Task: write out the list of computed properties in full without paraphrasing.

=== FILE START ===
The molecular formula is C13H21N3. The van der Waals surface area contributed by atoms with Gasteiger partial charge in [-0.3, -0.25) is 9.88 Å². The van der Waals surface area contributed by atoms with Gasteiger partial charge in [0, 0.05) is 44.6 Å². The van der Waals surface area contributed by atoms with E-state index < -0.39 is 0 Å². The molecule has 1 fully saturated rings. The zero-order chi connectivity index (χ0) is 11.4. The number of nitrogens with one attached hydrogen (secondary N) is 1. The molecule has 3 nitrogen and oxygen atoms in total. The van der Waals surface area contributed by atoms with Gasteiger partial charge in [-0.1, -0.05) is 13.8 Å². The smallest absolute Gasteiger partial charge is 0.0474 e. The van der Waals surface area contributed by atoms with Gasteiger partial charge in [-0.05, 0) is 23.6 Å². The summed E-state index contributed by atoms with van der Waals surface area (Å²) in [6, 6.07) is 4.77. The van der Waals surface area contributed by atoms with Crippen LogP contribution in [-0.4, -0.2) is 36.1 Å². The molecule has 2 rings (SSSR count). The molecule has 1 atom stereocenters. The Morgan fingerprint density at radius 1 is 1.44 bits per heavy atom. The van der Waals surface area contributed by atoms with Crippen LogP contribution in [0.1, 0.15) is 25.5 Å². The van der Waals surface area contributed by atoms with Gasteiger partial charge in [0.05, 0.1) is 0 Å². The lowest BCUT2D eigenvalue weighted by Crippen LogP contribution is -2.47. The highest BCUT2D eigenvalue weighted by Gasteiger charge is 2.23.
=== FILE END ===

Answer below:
The molecular formula is C13H21N3. The van der Waals surface area contributed by atoms with Gasteiger partial charge in [-0.3, -0.25) is 9.88 Å². The van der Waals surface area contributed by atoms with Gasteiger partial charge in [0, 0.05) is 44.6 Å². The van der Waals surface area contributed by atoms with E-state index < -0.39 is 0 Å². The molecule has 1 fully saturated rings. The zero-order chi connectivity index (χ0) is 11.4. The number of nitrogens with one attached hydrogen (secondary N) is 1. The molecule has 3 nitrogen and oxygen atoms in total. The van der Waals surface area contributed by atoms with Gasteiger partial charge in [-0.1, -0.05) is 13.8 Å². The smallest absolute Gasteiger partial charge is 0.0474 e. The van der Waals surface area contributed by atoms with Gasteiger partial charge in [-0.05, 0) is 23.6 Å². The summed E-state index contributed by atoms with van der Waals surface area (Å²) in [6, 6.07) is 4.77. The van der Waals surface area contributed by atoms with Crippen LogP contribution in [-0.4, -0.2) is 36.1 Å². The molecule has 2 rings (SSSR count). The molecule has 1 atom stereocenters. The Morgan fingerprint density at radius 1 is 1.44 bits per heavy atom. The van der Waals surface area contributed by atoms with Crippen LogP contribution in [0.1, 0.15) is 25.5 Å². The van der Waals surface area contributed by atoms with Gasteiger partial charge in [0.05, 0.1) is 0 Å². The lowest BCUT2D eigenvalue weighted by Crippen LogP contribution is -2.47. The highest BCUT2D eigenvalue weighted by Gasteiger charge is 2.23.